Lu-Hai Liang

thoughts from a freelance foreign correspondent

Posts Tagged ‘getting commissioned in journalism

Part two: freelance journalists on their first ever (paid) commissions

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Kate Burt is a freelance writer and editor for publications including the Independent (“where I’ve also been a commissioning editor – so I know the other side!”), and the Guardian. She also blogs at yourhomeislovely.com

Publication: Melody Maker (RIP)

Fee: About £30 as I recall!

What were you doing at the time?

I was a staff writer on a teen magazine, my first proper journalism job. Then I met the editor of Melody Maker [a now defunct music publication] on the bus to work, which I took every day, and he kept on at me to write some freelance reviews for the mag as we’d always chat about music on the bus. It became a regular thing and started me on the road to full-time freelancing.

How did you get the commission?

My first commission following a pitch – rather than bus chat – was for the Guardian Guide. I had pitched dozens of ideas to them for months and been rejected over and over but it was my dream to write for them at the time. I learnt that I needed to give them something no one else would – so I offered an interview with the then obscure Derren Brown whose first late-night C4 TV show was called Mind Control or something.

I got the PR to provisionally agree that I could interview Derren if the Guardian said yes so I could put that in the pitch, which is important (what if they say no after you’ve pitched?). I outlined an idea that I would try out six of his mind control tricks on various strangers and write about how it worked. No staff writer had the time for that, it was quite quirky and funny and introduced a new talent that fitted the Guide’s entertainment remit. Getting the word “new” into a pitch, I learned, is key, as is being game to get out there and understanding what is a good fit for the publication.

Make your idea unique to you

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Part one: freelance journalists on their first ever (paid) commissions

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Brent Crane is an American journalist who moved to Asia in 2014. He has since traveled around China and Myanmar, scoring bylines in the Daily Telegraph, Vice, Aljazeera, and Roads & Kingdoms, among others. He can be found tweeting @bcamcrane and his blog is thecongeechronicles.tumblr.com

I first got paid for writing in a place where writers typically never get paid: an internship. I spent last winter in Washington DC writing for an international affairs journal called the American Interest. My main gig was producing short 200-400 word news analysis posts for their online blog. At the end of my time there I wrote my first-ever feature story and that is what I got paid for ($200).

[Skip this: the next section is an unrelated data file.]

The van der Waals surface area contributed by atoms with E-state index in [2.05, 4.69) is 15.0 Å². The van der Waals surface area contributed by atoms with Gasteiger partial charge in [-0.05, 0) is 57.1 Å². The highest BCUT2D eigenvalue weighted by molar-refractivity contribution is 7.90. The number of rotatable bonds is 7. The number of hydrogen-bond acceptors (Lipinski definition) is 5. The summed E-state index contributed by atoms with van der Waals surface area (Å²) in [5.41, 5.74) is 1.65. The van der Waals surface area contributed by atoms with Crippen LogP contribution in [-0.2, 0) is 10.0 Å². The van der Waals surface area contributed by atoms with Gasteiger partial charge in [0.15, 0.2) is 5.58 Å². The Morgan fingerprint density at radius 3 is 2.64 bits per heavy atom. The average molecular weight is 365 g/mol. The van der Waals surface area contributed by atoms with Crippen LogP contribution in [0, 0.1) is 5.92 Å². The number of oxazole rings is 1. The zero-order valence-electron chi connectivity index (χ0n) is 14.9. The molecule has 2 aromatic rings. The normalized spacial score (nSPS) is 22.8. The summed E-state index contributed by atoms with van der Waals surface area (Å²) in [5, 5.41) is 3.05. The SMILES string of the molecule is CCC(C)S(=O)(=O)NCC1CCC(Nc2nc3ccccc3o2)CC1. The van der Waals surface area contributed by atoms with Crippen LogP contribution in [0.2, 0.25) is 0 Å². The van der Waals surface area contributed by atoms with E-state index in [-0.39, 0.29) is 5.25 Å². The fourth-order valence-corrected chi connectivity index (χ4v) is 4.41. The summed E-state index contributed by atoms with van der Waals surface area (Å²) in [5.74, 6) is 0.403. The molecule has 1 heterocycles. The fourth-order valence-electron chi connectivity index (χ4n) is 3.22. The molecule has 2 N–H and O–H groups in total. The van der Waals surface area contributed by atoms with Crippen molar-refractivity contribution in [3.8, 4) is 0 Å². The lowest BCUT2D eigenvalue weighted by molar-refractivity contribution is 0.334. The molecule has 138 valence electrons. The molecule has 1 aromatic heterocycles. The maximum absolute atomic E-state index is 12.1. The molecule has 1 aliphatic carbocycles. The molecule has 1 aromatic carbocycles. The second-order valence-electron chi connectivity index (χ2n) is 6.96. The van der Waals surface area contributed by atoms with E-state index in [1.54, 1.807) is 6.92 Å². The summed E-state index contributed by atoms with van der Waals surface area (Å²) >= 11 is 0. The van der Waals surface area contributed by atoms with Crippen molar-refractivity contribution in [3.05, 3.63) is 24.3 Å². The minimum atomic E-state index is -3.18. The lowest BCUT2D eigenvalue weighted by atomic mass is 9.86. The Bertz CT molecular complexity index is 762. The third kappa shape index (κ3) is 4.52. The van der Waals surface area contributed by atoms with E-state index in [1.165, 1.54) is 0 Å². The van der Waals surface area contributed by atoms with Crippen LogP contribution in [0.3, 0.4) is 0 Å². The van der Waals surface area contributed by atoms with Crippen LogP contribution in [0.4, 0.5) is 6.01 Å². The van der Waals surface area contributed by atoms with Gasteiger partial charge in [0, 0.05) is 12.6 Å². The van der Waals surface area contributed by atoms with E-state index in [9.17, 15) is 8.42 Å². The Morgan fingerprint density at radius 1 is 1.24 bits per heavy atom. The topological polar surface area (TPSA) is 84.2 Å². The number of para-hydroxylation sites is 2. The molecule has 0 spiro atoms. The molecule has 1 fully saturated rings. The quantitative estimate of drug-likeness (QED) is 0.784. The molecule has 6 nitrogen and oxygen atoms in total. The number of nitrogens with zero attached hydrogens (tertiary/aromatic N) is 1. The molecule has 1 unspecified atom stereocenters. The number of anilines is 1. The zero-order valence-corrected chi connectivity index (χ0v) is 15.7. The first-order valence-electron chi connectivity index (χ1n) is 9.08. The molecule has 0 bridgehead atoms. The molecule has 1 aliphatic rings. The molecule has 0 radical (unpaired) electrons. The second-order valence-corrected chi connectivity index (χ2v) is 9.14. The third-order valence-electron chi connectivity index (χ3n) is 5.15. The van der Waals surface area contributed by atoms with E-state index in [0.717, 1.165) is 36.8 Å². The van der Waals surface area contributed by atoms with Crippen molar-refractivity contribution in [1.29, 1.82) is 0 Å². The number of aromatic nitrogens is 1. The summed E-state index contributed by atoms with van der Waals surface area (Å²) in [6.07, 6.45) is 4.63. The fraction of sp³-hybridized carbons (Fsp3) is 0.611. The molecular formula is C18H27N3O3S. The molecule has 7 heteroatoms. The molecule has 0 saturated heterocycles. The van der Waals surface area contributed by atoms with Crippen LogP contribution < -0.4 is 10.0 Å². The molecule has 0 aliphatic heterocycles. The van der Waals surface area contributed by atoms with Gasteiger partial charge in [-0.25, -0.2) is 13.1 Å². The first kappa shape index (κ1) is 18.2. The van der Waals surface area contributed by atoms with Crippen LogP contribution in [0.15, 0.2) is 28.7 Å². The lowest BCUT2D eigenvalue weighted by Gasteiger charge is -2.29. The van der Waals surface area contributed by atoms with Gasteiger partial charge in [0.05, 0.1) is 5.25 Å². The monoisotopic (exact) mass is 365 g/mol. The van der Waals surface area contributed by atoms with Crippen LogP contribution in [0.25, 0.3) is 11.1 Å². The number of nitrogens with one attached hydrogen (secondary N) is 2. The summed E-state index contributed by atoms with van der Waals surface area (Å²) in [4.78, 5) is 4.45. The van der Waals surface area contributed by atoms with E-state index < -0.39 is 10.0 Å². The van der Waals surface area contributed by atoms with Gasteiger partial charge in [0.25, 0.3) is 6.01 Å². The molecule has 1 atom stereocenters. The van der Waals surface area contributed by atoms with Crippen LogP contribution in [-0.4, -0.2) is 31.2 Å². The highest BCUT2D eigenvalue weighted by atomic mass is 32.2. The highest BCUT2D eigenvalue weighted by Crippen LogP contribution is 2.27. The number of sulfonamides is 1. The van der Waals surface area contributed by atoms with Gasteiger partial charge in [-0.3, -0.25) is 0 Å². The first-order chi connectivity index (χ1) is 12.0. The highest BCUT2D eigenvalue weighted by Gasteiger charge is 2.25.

Photo courtesy of Brent Crane.

Photo courtesy of Brent Crane.

My chosen topic was the unprecedented dangers of freelance reporting from the Syrian civil war and how this related to the sea change that was taking place in the world of journalism in general. I’d been turned on to the idea from a book that I found in the AI office, a memoir by freelance photojournalist Paul Conroy called “Under the Wire”.

It took me forever to narrow the subject down from “the problems faced by freelance war reporters” to “the problem faced by freelance war reporters in Syria and why this matters for journalism as a whole”; but I had a lot of help from the editors at AI.

Pitching is something you can only get better at with practice, but that experience did teach me to never stop asking myself “Yeah but why should anyone care?” when formulating a story idea. A topic being interesting is not enough. It must be newsy in some way if an editor is going to bite.

My 1500-word feature went through numerous edits. It was a major learning experience for me.

To research it I spoke with eight highly accomplished freelancers, most of whom had reported from Syria. Being able to pick their brains about how they operated as freelancers was invaluable to me as an aspiring journalist. And also they made for great first-time interviewees, having all been in my shoes at some point. Talking with them humanized the field.

Before that, a freelance journalist in my mind was a kind of mysterious character and freelancing was more of a theoretical career choice than a realistic one. Actually meeting some lone wolf writers I had a kind of lightbulb moment: If these people can do it, so can I. That was a huge confidence booster for me and a major push for me to take the leap.

And for the first time in my life I’d actually made an actual sum of money writing. Holding that check for $200 in my hands I thought anything was possible.

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